Wondering why you still owe money at tax time? It may be the multiple-employer trap
This article appeared in Accounting Today.
All across America, hard-working people receive their personal income tax returns and wonder why they still owe money at tax time.
For some the answer is that they sacrificed adequate withholding to receive more money with each paycheck. For other dual income earners, both singles and married couples, they believe they are withholding the correct amounts based on their earnings, but they still owe money. There is a blind spot in their calculations. This article will explain the blind spot and how it can be fixed.
The purpose of IRS Form W-4, Employee’s Withholding Allowance Certificate, is to allow one’s employer to “withhold the correct federal income tax from your pay. Consider completing a new Form W-4 each year and when your personal or financial situation changes” (emphasis added). Every employer asks an employee to complete this form when they begin a new job. It is easy to remember to change one’s elections when a family grows or contracts or marital status changes. It is not an easy form to complete if one is trying to cover oneself for proper withholding.
Most people do not consult Publication 505, Tax Withholding and Estimated Taxes, a scintillating 61 pages designed to help one calculate and adjust one’s withholding. As a result, most people complete the W-4 with the same elections each year. They do not contemplate the impact of additional sources of income into the family unit, whether from a second job, a new job, or the employment of a spouse.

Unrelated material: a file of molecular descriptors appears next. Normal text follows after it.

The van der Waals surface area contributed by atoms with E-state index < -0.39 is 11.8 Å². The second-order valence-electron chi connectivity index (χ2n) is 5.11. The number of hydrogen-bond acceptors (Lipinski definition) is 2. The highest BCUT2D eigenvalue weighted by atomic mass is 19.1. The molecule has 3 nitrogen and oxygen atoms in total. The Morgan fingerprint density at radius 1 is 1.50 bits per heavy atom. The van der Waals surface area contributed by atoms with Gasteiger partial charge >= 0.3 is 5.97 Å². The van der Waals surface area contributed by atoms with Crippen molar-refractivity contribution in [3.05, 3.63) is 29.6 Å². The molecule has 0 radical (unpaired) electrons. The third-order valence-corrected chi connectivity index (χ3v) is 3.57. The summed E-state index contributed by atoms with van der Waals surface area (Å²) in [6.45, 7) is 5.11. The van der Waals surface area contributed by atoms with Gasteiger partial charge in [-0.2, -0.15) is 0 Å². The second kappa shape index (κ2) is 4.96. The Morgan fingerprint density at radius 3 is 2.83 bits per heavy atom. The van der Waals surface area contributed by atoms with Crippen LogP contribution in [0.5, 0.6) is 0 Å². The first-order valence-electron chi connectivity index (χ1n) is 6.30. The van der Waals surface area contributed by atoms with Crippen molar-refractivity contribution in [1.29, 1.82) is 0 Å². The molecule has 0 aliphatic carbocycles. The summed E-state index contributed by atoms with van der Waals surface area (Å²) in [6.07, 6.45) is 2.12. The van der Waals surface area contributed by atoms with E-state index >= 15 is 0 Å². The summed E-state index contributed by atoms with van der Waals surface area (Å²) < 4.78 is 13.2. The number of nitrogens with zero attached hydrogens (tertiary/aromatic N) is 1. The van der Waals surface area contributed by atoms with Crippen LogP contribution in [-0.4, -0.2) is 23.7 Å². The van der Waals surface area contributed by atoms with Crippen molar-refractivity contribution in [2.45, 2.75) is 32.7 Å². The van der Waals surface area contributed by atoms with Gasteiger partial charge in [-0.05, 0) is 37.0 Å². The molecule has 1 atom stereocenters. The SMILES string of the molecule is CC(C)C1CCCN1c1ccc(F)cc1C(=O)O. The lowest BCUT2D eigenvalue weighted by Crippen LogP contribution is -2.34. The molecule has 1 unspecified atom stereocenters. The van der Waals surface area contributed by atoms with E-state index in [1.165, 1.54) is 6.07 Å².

Here is the catch:
The withholding tables assume that the individual being paid is the only wage earner in the family unit.
To answer the question, “Why is this big deal?” we must look at how taxes are calculated. To keep things simple, we are looking only at the basic tax rates and earned income.
We are ignoring the impact of unearned income (e.g. interest, dividends, stock transactions, etc.) as well as exemptions and deductions. The tax rates are graduated from 10.0 percent on up to 39.6 percent. The different levels of tax are charged only to the amounts that fall within that tax bracket bucket. Someone in the 28 percent tax bracket is only paying 28 percent on the taxable income that is above the amounts that exceed the top end of the 25 percent bracket. If a family unit only has one wage earner who has only one job, then the tax withheld should be appropriate (assuming the W-4 was completed properly).
The troubles begin with the second source of earned income. Remember, the tables assume there is only one wage earner. Now you have two incomes being applied to the same tax bracket bucket, filling each more quickly. Consider a couple who each earns $125,000. They have a combined $250,000 of earnings. The tax on $125,000 for a married couple is $22,962.50 (($18,150 x 10%) + ($55,650 x 15%) + ($51,200 x 25%)). Following the W-4 instructions, each individual would have $22,962.50 of withholding for a combined total of $45,925 of withholding. But the income taxed is on the couple’s married filing joint tax return of $250,000. The tax on that amounts is $58,404.50 (($18,150 x 10%) + ($55,650 x 15%) + ($75,050 x 25%) + (78,000 x 28%) + ($23,150 x 33)). The couple would still owe $12,479.50 with their tax return. Individuals could run into this same problem if they switched jobs during the course of a year. It also applies to people who work multiple jobs at once.
So how do you address the problem? Be cognizant of each time you, or someone in your family group, has a new source of earned income. Be aware of the vertical impact of the tax brackets. Understand the need for the second or third source of earned income to assume a higher starting rate of tax and withhold accordingly.
Steven P. Kessler is a partner at Kessler Orlean Silver & Co. PC in Deerfield, Ill. He can be contacted at firstname.lastname@example.org.